Cannabis-based medicines

What’s in cannabis-based medication? 

Cannabis-based medication has two primary active ingredients:  

  • Tetrahydrocannabinol (THC), which is psychoactive – meaning it alters mood, causing what’s known as a ‘high’ 
  • Cannabidiol (CBD), which is non-psychoactive, does not alter mood  

Whilst there is sufficient evidence to support the use of CBD medicines in the treatment of some complex childhood epilepsies, there is little evidence on the safety and efficacy of medicines which contain THC for the treatment of seizures in children

Who can be prescribed cannabis-based anti-seizure medication?  

Epidyolex (a pharmaceutically prepared CBD) is the only cannabis-based medicine that the NHS routinely prescribes and funds.  

It has been approved to treat seizures associated with Dravet syndrome, Lennox-Gastaut syndrome and Tuberous Sclerosis Complex.

Specialist doctors (paediatric neurologists) may also prescribe Epidyolex for other children with complex epilepsy. However, this is on a case-by-case basis, in exceptional circumstances where other treatments have not worked. 

The BPNA (British Paediatric Neurology Association) does not recommend prescribing unlicensed cannabis-based medicines (including those containing THC) for children with complex epilepsy.

A UK-wide Refractory Epilepsy Specialist Clinical Advisory Service (RESCAS) has been set up to provide advice and support to specialist doctors for the treatment of uncontrolled epileptic seizures. This includes consideration of treatments such as cannabis-based medicines. 

What about street cannabis?  

Cannabis-based medicines are not the same as street cannabis, which is illegal and has not been tested to make sure it is effective in the same way as licensed medicines. 

You should never attempt to use illegal cannabis as an anti-seizure medication. 

What about CBD products in shops, in cafes and online?  

CBD products are sold in shops, in cafes and online as food or food supplements, in products such as:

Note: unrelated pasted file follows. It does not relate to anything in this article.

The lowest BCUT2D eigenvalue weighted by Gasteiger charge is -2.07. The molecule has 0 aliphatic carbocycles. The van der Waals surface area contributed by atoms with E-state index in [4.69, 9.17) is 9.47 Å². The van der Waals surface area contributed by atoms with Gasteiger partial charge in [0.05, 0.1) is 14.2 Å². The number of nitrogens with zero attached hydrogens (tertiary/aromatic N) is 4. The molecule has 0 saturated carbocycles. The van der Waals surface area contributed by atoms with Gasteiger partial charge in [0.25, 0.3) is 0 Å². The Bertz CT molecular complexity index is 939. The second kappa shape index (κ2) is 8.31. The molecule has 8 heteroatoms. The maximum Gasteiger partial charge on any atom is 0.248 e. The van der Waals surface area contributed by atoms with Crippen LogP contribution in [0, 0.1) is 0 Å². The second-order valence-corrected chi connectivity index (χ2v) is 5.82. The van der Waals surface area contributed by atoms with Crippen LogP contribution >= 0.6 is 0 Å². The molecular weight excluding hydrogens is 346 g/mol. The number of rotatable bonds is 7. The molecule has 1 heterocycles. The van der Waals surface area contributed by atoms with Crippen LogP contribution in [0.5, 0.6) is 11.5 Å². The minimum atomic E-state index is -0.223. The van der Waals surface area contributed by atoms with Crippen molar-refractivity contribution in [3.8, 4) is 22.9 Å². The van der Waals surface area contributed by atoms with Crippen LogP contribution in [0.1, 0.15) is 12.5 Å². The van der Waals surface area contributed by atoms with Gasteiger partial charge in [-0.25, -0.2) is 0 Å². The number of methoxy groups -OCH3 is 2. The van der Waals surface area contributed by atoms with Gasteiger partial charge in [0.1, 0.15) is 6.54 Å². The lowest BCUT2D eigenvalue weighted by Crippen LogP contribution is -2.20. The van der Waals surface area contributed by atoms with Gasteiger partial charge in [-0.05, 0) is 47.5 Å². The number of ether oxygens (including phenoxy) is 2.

• Oils  
  • Drops or tinctures  
  • Gel capsules  
  • Sweets and confectionery  
  • Bread and other bakery products  
  • Drinks 

However, these products have also not been tested to make sure they are safe and effective in the same way as licensed medicine. 

The Food Standards Agency does not recommend CBD for children, or people taking any medication, unless under medical direction. This also applies to women who are pregnant, breast feeding or trying to conceive.


You can read more about cannabis-based medicines on the NHS website.

If you have any questions or concerns about cannabis-based medicines please speak with your consultant.

NB Young Epilepsy are currently reviewing our information portfolio which will be updated in October 2023.

Also in this section

More information about epilepsy

Epilepsy seizures

An epileptic seizure happens because of a disruption of the electrical activity in the brain

Epilepsy syndromes

A syndrome is a group of signs and symptoms which, if they occur together, can suggest a particular condition

Epilepsy & contraception

It is important that all teenagers are given information about the effects of AEDs on contraception and pregnancy before they become sexually active

Epilepsy & pregnancy

Some medication can have an effect on the development of the baby so it's important that you discuss planning a pregnancy with your consultant, epilepsy nurse or GP

Causes of epilepsy

The causes of epilepsy generally falls into three groups; genetic, structural/metabolic or unknown

Diagnosing epilepsy

Getting a diagnosis of epilepsy can often take some time. Only until there have been two or more seizures that a diagnosis of epilepsy will be considered